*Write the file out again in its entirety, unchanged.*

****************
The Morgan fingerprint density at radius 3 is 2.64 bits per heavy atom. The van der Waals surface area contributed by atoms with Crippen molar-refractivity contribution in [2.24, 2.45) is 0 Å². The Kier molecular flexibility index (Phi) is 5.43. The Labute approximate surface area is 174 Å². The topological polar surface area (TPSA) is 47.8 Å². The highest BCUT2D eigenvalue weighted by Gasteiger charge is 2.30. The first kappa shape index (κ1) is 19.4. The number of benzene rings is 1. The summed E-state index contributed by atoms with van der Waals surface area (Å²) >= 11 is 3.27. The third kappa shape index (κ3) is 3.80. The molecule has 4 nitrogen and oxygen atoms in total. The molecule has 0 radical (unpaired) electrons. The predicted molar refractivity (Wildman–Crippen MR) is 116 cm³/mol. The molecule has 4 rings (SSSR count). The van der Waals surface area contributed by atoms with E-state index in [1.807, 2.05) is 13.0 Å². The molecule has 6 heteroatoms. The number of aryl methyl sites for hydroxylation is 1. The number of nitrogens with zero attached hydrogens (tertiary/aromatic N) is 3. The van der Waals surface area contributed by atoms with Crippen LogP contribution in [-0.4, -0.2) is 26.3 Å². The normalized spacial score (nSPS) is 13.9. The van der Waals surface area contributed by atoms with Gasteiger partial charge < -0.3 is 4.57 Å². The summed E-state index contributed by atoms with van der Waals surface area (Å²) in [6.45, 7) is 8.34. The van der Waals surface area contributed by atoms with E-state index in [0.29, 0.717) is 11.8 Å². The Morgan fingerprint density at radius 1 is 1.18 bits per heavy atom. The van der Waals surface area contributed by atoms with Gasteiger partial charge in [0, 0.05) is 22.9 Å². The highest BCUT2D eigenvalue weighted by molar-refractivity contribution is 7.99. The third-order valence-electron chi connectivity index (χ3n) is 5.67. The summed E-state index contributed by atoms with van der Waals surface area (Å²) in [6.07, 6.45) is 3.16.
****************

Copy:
The Morgan fingerprint density at radius 3 is 2.64 bits per heavy atom. The van der Waals surface area contributed by atoms with Crippen molar-refractivity contribution in [2.24, 2.45) is 0 Å². The Kier molecular flexibility index (Phi) is 5.43. The Labute approximate surface area is 174 Å². The topological polar surface area (TPSA) is 47.8 Å². The highest BCUT2D eigenvalue weighted by Gasteiger charge is 2.30. The first kappa shape index (κ1) is 19.4. The number of benzene rings is 1. The summed E-state index contributed by atoms with van der Waals surface area (Å²) >= 11 is 3.27. The third kappa shape index (κ3) is 3.80. The molecule has 4 nitrogen and oxygen atoms in total. The molecule has 0 radical (unpaired) electrons. The predicted molar refractivity (Wildman–Crippen MR) is 116 cm³/mol. The molecule has 4 rings (SSSR count). The van der Waals surface area contributed by atoms with E-state index in [1.807, 2.05) is 13.0 Å². The molecule has 6 heteroatoms. The number of aryl methyl sites for hydroxylation is 1. The number of nitrogens with zero attached hydrogens (tertiary/aromatic N) is 3. The van der Waals surface area contributed by atoms with Crippen LogP contribution in [-0.4, -0.2) is 26.3 Å². The normalized spacial score (nSPS) is 13.9. The van der Waals surface area contributed by atoms with Gasteiger partial charge < -0.3 is 4.57 Å². The summed E-state index contributed by atoms with van der Waals surface area (Å²) in [6.45, 7) is 8.34. The van der Waals surface area contributed by atoms with E-state index in [0.29, 0.717) is 11.8 Å². The Morgan fingerprint density at radius 1 is 1.18 bits per heavy atom. The van der Waals surface area contributed by atoms with Gasteiger partial charge in [0, 0.05) is 22.9 Å². The highest BCUT2D eigenvalue weighted by molar-refractivity contribution is 7.99. The third-order valence-electron chi connectivity index (χ3n) is 5.67. The summed E-state index contributed by atoms with van der Waals surface area (Å²) in [6.07, 6.45) is 3.16.